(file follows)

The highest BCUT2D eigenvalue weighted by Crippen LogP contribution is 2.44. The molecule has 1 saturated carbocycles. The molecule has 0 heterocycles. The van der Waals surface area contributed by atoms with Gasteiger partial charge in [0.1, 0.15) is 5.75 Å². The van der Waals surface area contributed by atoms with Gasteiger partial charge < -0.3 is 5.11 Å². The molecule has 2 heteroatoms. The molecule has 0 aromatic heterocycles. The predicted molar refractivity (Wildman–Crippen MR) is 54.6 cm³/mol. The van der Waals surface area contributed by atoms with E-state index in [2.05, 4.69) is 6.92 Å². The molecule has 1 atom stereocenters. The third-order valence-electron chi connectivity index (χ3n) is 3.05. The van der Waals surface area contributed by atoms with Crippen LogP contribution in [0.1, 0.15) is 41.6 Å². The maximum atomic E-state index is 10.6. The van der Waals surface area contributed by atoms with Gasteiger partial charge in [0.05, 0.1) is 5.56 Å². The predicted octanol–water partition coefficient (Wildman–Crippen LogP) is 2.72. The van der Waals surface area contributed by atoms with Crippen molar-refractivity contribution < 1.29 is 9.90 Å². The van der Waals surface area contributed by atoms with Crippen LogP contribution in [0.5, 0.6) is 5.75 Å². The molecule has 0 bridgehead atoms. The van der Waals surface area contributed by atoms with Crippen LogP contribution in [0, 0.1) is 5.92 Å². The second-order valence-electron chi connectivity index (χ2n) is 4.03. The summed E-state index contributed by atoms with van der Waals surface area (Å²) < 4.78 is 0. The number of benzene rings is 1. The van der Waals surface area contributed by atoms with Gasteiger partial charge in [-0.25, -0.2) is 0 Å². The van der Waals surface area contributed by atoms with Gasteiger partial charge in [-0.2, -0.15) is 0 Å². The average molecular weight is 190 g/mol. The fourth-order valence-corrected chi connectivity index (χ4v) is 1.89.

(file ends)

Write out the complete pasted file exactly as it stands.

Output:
The highest BCUT2D eigenvalue weighted by Crippen LogP contribution is 2.44. The molecule has 1 saturated carbocycles. The molecule has 0 heterocycles. The van der Waals surface area contributed by atoms with Gasteiger partial charge in [0.1, 0.15) is 5.75 Å². The van der Waals surface area contributed by atoms with Gasteiger partial charge < -0.3 is 5.11 Å². The molecule has 2 heteroatoms. The molecule has 0 aromatic heterocycles. The predicted molar refractivity (Wildman–Crippen MR) is 54.6 cm³/mol. The van der Waals surface area contributed by atoms with E-state index in [2.05, 4.69) is 6.92 Å². The molecule has 1 atom stereocenters. The third-order valence-electron chi connectivity index (χ3n) is 3.05. The van der Waals surface area contributed by atoms with Crippen LogP contribution in [0.1, 0.15) is 41.6 Å². The maximum atomic E-state index is 10.6. The van der Waals surface area contributed by atoms with Gasteiger partial charge in [0.05, 0.1) is 5.56 Å². The predicted octanol–water partition coefficient (Wildman–Crippen LogP) is 2.72. The van der Waals surface area contributed by atoms with Crippen molar-refractivity contribution < 1.29 is 9.90 Å². The van der Waals surface area contributed by atoms with Crippen LogP contribution in [0.5, 0.6) is 5.75 Å². The molecule has 0 bridgehead atoms. The van der Waals surface area contributed by atoms with Crippen LogP contribution in [0, 0.1) is 5.92 Å². The second-order valence-electron chi connectivity index (χ2n) is 4.03. The summed E-state index contributed by atoms with van der Waals surface area (Å²) < 4.78 is 0. The number of benzene rings is 1. The van der Waals surface area contributed by atoms with Gasteiger partial charge in [-0.25, -0.2) is 0 Å². The van der Waals surface area contributed by atoms with Gasteiger partial charge in [-0.2, -0.15) is 0 Å². The average molecular weight is 190 g/mol. The fourth-order valence-corrected chi connectivity index (χ4v) is 1.89.